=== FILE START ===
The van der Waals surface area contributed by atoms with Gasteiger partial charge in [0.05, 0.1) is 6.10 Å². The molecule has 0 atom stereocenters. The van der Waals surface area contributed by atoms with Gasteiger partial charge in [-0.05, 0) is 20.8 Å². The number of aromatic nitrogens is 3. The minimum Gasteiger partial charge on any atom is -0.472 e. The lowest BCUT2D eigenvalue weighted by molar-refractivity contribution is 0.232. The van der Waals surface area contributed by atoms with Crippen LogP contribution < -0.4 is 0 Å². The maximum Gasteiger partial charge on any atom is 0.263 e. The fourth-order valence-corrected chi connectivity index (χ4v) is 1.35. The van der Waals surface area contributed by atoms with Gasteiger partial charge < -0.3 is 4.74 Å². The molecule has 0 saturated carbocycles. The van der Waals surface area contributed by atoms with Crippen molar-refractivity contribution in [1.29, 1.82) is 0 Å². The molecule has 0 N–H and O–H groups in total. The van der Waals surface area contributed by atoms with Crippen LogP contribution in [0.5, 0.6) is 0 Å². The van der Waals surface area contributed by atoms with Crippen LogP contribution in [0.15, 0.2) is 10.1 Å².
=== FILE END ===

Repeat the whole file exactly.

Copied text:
The van der Waals surface area contributed by atoms with Gasteiger partial charge in [0.05, 0.1) is 6.10 Å². The molecule has 0 atom stereocenters. The van der Waals surface area contributed by atoms with Gasteiger partial charge in [-0.05, 0) is 20.8 Å². The number of aromatic nitrogens is 3. The minimum Gasteiger partial charge on any atom is -0.472 e. The lowest BCUT2D eigenvalue weighted by molar-refractivity contribution is 0.232. The van der Waals surface area contributed by atoms with Crippen LogP contribution < -0.4 is 0 Å². The maximum Gasteiger partial charge on any atom is 0.263 e. The fourth-order valence-corrected chi connectivity index (χ4v) is 1.35. The van der Waals surface area contributed by atoms with Gasteiger partial charge < -0.3 is 4.74 Å². The molecule has 0 saturated carbocycles. The van der Waals surface area contributed by atoms with Crippen molar-refractivity contribution in [1.29, 1.82) is 0 Å². The molecule has 0 N–H and O–H groups in total. The van der Waals surface area contributed by atoms with Crippen LogP contribution in [0.5, 0.6) is 0 Å². The van der Waals surface area contributed by atoms with Crippen LogP contribution in [0.15, 0.2) is 10.1 Å².